OK, perhaps our blog is rather benign when it comes to pedestrian safety, but our namesake intersection most certainly is not.
Last year, the intersection of 14th and U Streets was named as the second most dangerous intersection in the city. As frequenters of that pedestri-auto free-for-all, such a revelation doesn't surprise us in the least. Between the checked-out drivers scrambling to get through the intersection, pedestrians who ignore the crosswalk signals and a density that rivals that of any in the District, it's a miracle there aren't more injuries and fatalities there.
Well yesterday, DC mayor Adrian Fenty unveiled his plan for increased pedestrian safety, targeting the ten most dangerous intersections in the District. Dr. Gridlock has a pretty good summation of the master plan, which includes the following points:
- Ensure all transportation and real estate development projects include safe and convenient pedestrian facilities.
- Construct new sidewalks where missing on streets in the District.
- Improve pedestrian access and safety at uncontrolled crossings and intersections.
- Improve pedestrian access and safety at bus stops.
- Revise the DDOT Design and Engineering Manual to better address pedestrian safety and accessibility.
- Train roadway planners and designers to make sure they understand these new safety policies and practices.
- Increase penalties for motorists for infractions that impact pedestrian safety.
- Expand the speed camera enforcement program.
- Teach people the rules of the road and the benefits of walking.
Many of those points aren't really that debatable, and some make you wonder why the District hasn't been doing it already (it seems that teaching drivers the "rules of the road" would be pretty standard stuff, no?) But there are a couple of issues worth pointing out.
One, all of the plans and ideas in the world won't matter if it's not supported by enforcement. I can't even begin to recount the number of times I have been practically mowed down by a driver on 14th Street as I try to cross at Corcoran--one of those "uncontrolled crossings and intersections" mentioned above. Several times, this has happened while a police car was also in the vicinity. So long as drivers can routinely behave this way without repercussion, it will continue to happen.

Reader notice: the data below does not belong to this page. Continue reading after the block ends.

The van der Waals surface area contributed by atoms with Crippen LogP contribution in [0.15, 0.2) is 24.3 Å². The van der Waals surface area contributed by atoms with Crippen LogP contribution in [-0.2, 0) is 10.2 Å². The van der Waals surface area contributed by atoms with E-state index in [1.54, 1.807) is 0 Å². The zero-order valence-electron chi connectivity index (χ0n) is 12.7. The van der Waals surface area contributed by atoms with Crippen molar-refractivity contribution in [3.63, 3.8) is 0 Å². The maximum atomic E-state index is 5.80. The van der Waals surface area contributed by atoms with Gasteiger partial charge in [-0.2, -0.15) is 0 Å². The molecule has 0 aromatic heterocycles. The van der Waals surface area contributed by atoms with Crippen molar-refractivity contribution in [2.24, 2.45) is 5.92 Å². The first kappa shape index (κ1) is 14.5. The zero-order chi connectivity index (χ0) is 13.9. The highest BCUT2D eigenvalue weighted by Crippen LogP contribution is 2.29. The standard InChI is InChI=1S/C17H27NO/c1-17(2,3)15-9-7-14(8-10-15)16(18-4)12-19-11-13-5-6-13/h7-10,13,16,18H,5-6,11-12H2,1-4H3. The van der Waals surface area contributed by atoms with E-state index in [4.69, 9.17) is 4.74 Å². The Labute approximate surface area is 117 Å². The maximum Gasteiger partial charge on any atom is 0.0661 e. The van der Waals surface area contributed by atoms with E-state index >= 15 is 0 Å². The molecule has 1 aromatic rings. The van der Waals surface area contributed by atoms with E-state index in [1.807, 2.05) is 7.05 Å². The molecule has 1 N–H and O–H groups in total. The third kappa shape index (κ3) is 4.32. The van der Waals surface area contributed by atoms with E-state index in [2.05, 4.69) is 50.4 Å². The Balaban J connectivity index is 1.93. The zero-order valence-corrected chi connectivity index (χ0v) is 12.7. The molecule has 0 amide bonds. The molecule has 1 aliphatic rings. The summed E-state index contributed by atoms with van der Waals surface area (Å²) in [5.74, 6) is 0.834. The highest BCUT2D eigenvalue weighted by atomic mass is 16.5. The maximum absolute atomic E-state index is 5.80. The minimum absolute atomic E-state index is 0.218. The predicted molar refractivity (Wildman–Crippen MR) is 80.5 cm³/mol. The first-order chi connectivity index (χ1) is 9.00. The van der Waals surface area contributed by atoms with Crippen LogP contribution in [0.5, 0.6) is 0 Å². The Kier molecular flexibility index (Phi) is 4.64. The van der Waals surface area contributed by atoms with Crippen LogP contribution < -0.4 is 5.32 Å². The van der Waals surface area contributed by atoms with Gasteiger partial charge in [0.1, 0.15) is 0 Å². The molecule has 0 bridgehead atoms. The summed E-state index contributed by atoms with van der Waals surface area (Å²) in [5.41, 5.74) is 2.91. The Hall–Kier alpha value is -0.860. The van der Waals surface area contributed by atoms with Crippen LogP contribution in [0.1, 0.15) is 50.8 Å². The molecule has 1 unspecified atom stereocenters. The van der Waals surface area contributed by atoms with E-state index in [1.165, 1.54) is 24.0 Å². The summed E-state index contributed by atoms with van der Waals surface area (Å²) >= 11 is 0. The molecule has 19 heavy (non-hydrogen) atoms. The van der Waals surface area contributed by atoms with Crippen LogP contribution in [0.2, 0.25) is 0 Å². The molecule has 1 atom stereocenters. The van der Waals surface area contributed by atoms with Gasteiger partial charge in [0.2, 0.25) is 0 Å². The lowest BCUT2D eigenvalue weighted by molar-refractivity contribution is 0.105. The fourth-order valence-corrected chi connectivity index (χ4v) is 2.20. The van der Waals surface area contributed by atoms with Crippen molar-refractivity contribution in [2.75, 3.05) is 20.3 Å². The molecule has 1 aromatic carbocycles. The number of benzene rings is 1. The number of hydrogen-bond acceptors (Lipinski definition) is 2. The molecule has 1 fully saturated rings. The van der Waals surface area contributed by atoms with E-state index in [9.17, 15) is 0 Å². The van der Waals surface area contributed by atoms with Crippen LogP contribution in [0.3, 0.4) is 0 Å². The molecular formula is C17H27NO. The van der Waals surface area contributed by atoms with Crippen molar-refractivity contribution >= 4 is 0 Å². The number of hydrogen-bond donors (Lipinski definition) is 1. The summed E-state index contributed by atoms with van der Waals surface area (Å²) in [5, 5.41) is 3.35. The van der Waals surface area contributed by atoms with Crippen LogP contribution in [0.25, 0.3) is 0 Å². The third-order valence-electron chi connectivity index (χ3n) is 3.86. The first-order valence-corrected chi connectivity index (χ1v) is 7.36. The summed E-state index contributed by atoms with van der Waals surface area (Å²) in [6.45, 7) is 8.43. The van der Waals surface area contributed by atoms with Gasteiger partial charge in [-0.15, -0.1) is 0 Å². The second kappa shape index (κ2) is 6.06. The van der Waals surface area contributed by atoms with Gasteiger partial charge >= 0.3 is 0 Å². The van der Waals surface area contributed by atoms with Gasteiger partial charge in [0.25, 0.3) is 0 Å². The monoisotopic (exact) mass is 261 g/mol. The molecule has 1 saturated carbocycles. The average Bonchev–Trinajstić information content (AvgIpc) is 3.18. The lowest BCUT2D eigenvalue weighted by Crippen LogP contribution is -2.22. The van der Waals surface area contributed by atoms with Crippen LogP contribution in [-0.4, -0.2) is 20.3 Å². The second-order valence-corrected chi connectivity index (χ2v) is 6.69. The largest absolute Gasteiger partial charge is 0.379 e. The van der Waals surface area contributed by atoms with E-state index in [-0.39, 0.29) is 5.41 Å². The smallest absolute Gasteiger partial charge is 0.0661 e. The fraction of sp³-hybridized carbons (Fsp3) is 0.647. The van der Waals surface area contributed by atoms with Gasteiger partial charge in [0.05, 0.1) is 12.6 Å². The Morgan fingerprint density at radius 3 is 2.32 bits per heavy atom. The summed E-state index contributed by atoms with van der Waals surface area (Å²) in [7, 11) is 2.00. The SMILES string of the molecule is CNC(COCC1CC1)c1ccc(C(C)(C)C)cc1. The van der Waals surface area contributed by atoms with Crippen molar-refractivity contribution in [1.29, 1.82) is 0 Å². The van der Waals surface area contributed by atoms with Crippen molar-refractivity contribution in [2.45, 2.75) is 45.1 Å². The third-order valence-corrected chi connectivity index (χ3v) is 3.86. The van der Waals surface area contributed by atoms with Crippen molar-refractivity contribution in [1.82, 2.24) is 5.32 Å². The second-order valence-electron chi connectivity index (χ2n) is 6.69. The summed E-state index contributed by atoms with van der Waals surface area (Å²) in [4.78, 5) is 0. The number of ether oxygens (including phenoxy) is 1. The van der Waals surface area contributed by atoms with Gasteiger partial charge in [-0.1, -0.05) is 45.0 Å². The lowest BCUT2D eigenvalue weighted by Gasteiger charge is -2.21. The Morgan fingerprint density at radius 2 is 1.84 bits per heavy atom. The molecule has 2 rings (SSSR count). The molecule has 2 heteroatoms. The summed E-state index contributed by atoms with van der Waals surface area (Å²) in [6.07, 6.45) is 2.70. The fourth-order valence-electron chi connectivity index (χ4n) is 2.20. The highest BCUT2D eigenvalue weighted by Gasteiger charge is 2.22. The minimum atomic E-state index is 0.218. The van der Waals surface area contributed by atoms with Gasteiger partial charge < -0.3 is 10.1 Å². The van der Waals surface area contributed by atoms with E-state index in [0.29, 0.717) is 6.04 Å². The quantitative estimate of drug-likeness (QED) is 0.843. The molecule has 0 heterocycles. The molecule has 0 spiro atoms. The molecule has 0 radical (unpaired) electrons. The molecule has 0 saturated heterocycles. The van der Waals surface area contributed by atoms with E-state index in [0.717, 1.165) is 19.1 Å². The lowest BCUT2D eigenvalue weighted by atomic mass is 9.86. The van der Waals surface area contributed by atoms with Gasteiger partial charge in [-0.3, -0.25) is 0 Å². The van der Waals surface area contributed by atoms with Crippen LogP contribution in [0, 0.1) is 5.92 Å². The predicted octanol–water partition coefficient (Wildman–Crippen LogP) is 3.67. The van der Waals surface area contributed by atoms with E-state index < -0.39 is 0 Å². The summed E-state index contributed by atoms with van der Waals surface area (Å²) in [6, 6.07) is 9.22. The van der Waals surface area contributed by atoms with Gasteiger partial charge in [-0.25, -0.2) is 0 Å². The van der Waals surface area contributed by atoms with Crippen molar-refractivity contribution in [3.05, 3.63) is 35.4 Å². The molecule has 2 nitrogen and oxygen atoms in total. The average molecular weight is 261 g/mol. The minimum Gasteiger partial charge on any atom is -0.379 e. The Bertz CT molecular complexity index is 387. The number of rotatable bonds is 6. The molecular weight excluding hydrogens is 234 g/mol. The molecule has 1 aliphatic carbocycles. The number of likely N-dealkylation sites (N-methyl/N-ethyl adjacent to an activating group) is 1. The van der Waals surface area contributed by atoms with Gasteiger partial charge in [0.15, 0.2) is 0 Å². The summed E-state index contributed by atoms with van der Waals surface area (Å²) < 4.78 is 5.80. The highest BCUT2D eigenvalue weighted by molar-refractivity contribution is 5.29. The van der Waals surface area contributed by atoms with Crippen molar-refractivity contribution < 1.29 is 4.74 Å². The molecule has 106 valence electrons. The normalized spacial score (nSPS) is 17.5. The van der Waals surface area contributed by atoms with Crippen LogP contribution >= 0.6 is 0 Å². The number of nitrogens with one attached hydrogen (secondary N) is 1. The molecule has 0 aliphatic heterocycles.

Secondly, jaywalking is a tremendous problem in this city. And I don't just mean people diving out into the intersection with 2 seconds left on the countdown clock either. I'm talking about people who just step off the curb in the middle of the street and begin a slow amble across to the other side, all the while cars are forced to come to screeching stops to avoid hitting the person. U Street and 14th Street are infamous for this kind of behavior, but in truth I've seen it everywhere. I've heard it argued that the police should have better things to do with their time than enforce jaywalking laws, and I'm sympathetic to that. Yet, along busy commercial corridors at peak traffic times, persistent jaywalking becomes both a nuisance and a safety issue--and it should be enforced.
As both a pedestrian and a driver in this city, I'm sympathetic to the arguments from both sides, but what's apparent to me is that lax enforcement, coupled with outright idiotic traffic planning measures on the part of DDOT, have contributed mightily towards this problem of pedestrian safety that we're now witnessing. With regards to the utility of the mayor's plan, to quote one of the commenters responding to the Dr. Gridlock piece: I'll believe it when I see it.